Callaghan Innovation Research Papers

Back to Research Papers

TitleSignatures of supercooling: McMurdo Sound platelet ice
Publication TypeJournal Article
Year of Publication2012
AuthorsGough, A.J., Mahoney A.R., Langhorne P.J., Williams M.J.M., Robinson N.J., and Haskell T.G.
JournalJournal of Glaciology
Pagination38 - 50
Date Published2012
ISSN00221430 (ISSN)
KeywordsAntarctica, East Antarctica, grain size, heat flux, ice cover, ice crystal, ice mechanics, ice shelf, ice thickness, low temperature, McMurdo Sound, Sea ice, Southern Ocean, temperature anomaly
AbstractNear ice shelves around Antarctica the ocean becomes supercooled and has been observed to carry small suspended ice crystals. Our measurements demonstrate that these small crystals are persistently present in the water column beneath the winter fast ice, and when incorporated in sea ice they reduce the mean grain size of the sea-ice cover. By midwinter, larger ice crystals below the ice/water interface are observed to form a porous sub-ice platelet layer with an ice volume fraction of 0.25 ± 0.06. The magnitude and direction of the oceanic heat flux varied between (5 ± 6)Wm-2 (upwards) and (-15 ± 10)Wm -2 (downwards) in May, but by September it settled between (-6 ± 2) and (-11 ± 2)Wm -2. The negative values imply that the ocean acts as a heat sink which is responsible for the growth of 12% of the ice thickness between June and September. This oceanic contribution should not be ignored in models of Antarctic sea-ice thickness close to an ice shelf.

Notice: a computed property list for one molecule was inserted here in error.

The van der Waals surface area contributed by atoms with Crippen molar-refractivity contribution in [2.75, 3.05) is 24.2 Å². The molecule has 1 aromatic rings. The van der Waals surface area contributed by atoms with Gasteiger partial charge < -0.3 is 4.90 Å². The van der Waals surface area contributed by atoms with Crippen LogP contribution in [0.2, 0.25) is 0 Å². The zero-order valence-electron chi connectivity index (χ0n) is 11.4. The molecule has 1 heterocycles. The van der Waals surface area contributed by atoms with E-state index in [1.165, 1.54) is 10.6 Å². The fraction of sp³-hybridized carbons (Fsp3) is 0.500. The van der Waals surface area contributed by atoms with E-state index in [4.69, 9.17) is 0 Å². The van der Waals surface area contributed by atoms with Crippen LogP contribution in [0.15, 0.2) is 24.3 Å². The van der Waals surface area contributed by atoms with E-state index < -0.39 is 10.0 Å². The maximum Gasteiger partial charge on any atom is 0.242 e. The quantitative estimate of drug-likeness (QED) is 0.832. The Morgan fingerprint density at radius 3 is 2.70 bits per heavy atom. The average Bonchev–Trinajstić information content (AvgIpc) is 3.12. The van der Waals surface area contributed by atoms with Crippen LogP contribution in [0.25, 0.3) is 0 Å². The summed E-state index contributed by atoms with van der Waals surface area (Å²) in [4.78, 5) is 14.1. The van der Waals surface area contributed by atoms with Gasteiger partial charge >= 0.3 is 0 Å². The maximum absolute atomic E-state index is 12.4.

Back to top